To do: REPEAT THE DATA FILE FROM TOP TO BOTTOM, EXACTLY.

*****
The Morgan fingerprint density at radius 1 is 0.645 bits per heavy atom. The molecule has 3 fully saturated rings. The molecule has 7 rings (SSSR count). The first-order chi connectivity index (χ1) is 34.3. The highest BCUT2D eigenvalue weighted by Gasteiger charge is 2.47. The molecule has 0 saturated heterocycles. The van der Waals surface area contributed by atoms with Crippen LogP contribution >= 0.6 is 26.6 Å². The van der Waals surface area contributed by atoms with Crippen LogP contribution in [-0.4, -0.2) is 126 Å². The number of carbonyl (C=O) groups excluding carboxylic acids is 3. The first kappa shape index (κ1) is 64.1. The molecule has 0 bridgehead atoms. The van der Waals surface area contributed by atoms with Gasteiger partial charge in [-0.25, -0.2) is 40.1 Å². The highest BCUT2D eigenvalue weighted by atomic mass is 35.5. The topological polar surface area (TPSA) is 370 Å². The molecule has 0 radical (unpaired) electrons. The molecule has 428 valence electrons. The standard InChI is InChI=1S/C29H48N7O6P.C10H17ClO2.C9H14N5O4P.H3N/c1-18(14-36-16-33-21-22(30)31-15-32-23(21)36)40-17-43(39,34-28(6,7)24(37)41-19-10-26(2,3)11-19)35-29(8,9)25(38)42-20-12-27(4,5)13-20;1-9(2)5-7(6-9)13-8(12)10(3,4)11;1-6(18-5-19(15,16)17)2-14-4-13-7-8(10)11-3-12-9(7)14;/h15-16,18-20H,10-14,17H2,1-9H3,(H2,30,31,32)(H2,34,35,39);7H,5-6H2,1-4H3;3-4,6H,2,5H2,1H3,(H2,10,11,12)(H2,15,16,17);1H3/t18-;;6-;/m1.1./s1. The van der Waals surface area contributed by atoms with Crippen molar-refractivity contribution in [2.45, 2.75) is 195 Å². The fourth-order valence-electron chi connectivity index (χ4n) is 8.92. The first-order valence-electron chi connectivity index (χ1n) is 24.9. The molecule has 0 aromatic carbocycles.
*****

The Morgan fingerprint density at radius 1 is 0.645 bits per heavy atom. The molecule has 3 fully saturated rings. The molecule has 7 rings (SSSR count). The first-order chi connectivity index (χ1) is 34.3. The highest BCUT2D eigenvalue weighted by Gasteiger charge is 2.47. The molecule has 0 saturated heterocycles. The van der Waals surface area contributed by atoms with Crippen LogP contribution >= 0.6 is 26.6 Å². The van der Waals surface area contributed by atoms with Crippen LogP contribution in [-0.4, -0.2) is 126 Å². The number of carbonyl (C=O) groups excluding carboxylic acids is 3. The first kappa shape index (κ1) is 64.1. The molecule has 0 bridgehead atoms. The van der Waals surface area contributed by atoms with Gasteiger partial charge in [-0.25, -0.2) is 40.1 Å². The highest BCUT2D eigenvalue weighted by atomic mass is 35.5. The topological polar surface area (TPSA) is 370 Å². The molecule has 0 radical (unpaired) electrons. The molecule has 428 valence electrons. The standard InChI is InChI=1S/C29H48N7O6P.C10H17ClO2.C9H14N5O4P.H3N/c1-18(14-36-16-33-21-22(30)31-15-32-23(21)36)40-17-43(39,34-28(6,7)24(37)41-19-10-26(2,3)11-19)35-29(8,9)25(38)42-20-12-27(4,5)13-20;1-9(2)5-7(6-9)13-8(12)10(3,4)11;1-6(18-5-19(15,16)17)2-14-4-13-7-8(10)11-3-12-9(7)14;/h15-16,18-20H,10-14,17H2,1-9H3,(H2,30,31,32)(H2,34,35,39);7H,5-6H2,1-4H3;3-4,6H,2,5H2,1H3,(H2,10,11,12)(H2,15,16,17);1H3/t18-;;6-;/m1.1./s1. The van der Waals surface area contributed by atoms with Crippen molar-refractivity contribution in [2.45, 2.75) is 195 Å². The fourth-order valence-electron chi connectivity index (χ4n) is 8.92. The first-order valence-electron chi connectivity index (χ1n) is 24.9. The molecule has 0 aromatic carbocycles.